"They obviously appeared as physical beings with the faces and voices ... the same as those they had when they died"
Wayne Boem / Charissa Fong / Christiana LeimenaMar 20, 2023, 12:38 AM
Is there one God, or are there three?
God has three Members of the Godhead: Father, Son and the Holy Spirit (Matthew 28:19). “And now the Sovereign Lord [God the Father] has sent me [God the Son], endowed with his Spirit [God the Holy Spirit]” (Isaiah 48:16). They are all equally God but have different roles. At the same time, the Bible also says “The Lord is one” (Deuteronomy 6:4). The Hebrew word used for “one” is echad, which means one, but in composite unity, like a couple who when married become one (as opposed to yachid, which means “solitary” or “alone”). God’s oneness is something we can never fully comprehend, but does tell us the purpose, mission, character and values of God the Father, God the Son and God the Holy Spirit are the same, and They are united in Their love for us. God’s essence is of composite unity.
If God the Father, Jesus and the Holy Spirit are three separate Beings, why is Jesus (the Son) called the “Ever-lasting Father” in Isaiah 9:6?
“For to us a child is born, to us a son is given, and the government will be on his shoulders. And he will be called Wonderful Counsellor, Mighty God, Everlasting Father, Prince of Peace” (Isaiah 9:6, italics added).
The prophecy above describes the very mission of the Messiah, who He is and also refers to the restoration of His authority when He returns to heaven. It tells us that the mighty God of the universe will be born as a Child, as a Son. When Jesus walked on the earth, He did not have His divinity with Him. He laid that aside. It was only when He returned to heaven, though still remaining in His human body, that His status was lifted up back to one of authority. This is why He is referred to as the “Everlasting Father,” not because He has replaced God the Father. God the Father remains distinct in His role, but Jesus’ status is elevated to one that is identical to the Father. They are not higher than another in status, but they differed in the mission to save the world from sin.
Furthermore, the reference may also allude to the fact that Jesus is the Father of the new redeemed race. Adam was to be the father of all mankind, but he failed when he disobeyed God, so God Himself had to step in to become Adam’s replacement:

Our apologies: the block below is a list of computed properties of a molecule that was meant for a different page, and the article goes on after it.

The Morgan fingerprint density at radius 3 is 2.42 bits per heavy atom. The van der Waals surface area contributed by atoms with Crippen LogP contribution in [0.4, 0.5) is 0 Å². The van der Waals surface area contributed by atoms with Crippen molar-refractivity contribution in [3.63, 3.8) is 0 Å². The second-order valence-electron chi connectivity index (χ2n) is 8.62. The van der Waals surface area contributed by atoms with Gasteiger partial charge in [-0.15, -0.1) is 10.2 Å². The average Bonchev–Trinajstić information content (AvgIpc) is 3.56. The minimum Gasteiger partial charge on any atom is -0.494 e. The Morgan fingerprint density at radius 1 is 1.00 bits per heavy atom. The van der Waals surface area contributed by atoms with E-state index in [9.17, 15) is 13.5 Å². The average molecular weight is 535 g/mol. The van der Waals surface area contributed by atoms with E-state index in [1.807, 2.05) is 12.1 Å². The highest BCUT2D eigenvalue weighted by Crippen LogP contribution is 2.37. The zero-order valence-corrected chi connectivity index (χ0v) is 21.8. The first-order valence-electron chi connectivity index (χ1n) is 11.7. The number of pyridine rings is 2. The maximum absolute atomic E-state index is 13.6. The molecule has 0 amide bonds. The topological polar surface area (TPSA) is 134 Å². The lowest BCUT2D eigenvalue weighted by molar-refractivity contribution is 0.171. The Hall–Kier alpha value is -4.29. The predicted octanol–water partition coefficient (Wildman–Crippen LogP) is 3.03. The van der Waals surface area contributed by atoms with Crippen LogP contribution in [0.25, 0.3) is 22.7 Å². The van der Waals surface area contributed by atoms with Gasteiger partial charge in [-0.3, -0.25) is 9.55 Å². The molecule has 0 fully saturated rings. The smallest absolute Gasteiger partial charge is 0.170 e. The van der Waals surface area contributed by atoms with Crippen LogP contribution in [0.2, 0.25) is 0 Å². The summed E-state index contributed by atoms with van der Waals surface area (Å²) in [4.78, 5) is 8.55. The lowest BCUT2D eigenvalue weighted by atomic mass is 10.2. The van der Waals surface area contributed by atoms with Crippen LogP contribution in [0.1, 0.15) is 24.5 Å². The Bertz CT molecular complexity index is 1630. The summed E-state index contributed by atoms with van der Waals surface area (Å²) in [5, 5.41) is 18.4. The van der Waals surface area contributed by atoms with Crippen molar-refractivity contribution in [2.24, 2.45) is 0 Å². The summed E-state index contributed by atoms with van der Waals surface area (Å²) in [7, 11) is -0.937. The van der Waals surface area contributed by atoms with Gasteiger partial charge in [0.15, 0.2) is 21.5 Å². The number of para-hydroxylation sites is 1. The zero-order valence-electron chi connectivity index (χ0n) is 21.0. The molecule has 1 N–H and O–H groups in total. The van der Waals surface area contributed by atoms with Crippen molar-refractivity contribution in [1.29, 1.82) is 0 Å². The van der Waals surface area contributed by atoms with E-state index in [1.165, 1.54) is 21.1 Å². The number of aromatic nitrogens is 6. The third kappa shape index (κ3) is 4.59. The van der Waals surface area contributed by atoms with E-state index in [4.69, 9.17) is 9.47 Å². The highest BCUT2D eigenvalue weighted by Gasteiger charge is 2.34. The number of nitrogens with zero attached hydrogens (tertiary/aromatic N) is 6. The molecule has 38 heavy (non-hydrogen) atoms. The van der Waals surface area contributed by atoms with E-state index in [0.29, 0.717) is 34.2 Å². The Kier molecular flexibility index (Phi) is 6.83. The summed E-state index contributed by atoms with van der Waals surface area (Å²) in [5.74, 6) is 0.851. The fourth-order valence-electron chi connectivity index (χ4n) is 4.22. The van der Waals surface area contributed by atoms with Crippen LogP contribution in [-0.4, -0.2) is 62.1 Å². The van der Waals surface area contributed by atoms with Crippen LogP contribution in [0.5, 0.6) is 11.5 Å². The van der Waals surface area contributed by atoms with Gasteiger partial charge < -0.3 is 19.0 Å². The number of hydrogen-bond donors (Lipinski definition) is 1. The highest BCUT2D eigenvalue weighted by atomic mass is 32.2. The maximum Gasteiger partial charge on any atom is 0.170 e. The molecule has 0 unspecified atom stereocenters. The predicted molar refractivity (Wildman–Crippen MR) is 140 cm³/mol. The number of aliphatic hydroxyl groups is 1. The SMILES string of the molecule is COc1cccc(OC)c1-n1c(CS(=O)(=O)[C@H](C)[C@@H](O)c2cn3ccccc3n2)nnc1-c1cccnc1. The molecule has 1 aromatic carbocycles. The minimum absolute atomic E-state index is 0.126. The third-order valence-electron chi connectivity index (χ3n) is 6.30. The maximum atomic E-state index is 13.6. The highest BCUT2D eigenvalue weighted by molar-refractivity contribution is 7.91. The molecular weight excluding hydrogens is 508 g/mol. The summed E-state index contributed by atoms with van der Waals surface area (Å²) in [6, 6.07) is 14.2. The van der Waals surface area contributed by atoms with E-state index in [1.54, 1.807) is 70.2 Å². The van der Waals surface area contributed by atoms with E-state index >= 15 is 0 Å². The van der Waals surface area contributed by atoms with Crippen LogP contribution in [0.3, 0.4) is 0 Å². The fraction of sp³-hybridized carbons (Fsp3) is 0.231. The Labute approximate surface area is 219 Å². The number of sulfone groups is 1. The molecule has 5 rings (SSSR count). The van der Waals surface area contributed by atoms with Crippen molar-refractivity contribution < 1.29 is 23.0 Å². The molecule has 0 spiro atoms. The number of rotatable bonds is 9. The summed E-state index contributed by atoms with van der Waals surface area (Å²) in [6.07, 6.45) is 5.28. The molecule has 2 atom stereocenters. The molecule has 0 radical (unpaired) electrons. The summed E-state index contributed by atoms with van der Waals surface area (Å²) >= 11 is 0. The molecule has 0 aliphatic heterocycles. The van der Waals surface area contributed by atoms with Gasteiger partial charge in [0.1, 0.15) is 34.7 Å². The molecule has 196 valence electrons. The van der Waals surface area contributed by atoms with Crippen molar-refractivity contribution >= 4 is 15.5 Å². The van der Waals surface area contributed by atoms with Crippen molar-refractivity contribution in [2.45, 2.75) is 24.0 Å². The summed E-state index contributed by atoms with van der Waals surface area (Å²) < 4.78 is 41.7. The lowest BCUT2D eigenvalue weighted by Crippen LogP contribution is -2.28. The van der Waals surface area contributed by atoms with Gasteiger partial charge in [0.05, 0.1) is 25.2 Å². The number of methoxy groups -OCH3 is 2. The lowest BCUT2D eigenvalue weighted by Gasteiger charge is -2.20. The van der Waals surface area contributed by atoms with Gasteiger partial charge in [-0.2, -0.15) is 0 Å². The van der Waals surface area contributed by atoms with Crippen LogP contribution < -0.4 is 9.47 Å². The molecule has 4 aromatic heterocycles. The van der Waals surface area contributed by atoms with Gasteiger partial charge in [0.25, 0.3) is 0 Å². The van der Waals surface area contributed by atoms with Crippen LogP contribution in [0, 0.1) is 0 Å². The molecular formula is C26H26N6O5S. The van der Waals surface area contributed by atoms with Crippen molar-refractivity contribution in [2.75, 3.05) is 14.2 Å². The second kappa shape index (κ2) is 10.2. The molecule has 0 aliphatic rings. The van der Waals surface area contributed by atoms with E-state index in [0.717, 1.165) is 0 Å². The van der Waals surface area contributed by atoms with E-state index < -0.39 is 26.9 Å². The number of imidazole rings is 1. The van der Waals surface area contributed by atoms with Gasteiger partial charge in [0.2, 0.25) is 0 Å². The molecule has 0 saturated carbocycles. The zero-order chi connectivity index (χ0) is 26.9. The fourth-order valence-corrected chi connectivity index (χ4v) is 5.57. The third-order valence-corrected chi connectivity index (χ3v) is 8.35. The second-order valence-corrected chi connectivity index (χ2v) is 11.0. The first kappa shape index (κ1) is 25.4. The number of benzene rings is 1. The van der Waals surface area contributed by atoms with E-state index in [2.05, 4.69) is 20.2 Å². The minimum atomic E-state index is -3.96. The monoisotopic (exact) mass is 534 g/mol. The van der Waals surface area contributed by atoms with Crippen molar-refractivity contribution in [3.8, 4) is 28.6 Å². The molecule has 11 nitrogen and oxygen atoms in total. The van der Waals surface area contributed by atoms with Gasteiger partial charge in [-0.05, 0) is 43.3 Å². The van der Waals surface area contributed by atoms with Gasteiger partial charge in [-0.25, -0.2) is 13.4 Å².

“For if, by the trespass of the one man [Adam], death reigned through that one man, how much more will those who receive God’s abundant provision of grace and of the gift of righteousness reign in life through the one man, Jesus Christ!” (Romans 5:17).
Which Member of the God-head are we speaking to when we pray?
Jesus taught His disciples a way to pray with the Lord’s Prayer (Matthew 6:9–13). However, I don’t believe it’s the prayer that Jesus always uses. His prayer is likely one that is personalised, seeking guidance from the Father, such as the one found in John 17. Notice that when Jesus prays, He addresses the Father. If this was appropriate for Him, then we ought to follow Him in this.
Jesus also taught that we should pray to the Father in Jesus’ name: “Very truly I tell you, my Father will give you whatever you ask in my name” (John 16:23).
“I will do whatever you ask in my name, so that the Father may be glorified in the Son. You may ask me for anything in my name, and I will do it” (John 14:13, 14).
It is important to remember that praying to the Father does not mean Jesus and the Holy Spirit are less in power and status. They simply have different roles to play in our lives. And because Jesus is our access to heaven and the Father, we pray in Jesus’ name.
Is the Holy Spirit Jesus after His death?
The Holy Spirit is not Jesus, but Their character is one, identical. The Holy Spirit is sent to all of us, to live in us, because Jesus, having taken on human flesh some 2000 years ago, cannot be everywhere. But Jesus promised, “The Holy Spirit, whom the Father will send in my name, will teach you all things and will remind you of everything I have said to you” (John 14:26).
Also, “We all . . . are being transformed into his image with ever-increasing glory, which comes from the Lord, who is the Spirit” (2 Corinthians 3:18). The presence of the Holy Spirit is what changes us and leads us to repentance and understanding of the truth, and creating us into a new person.
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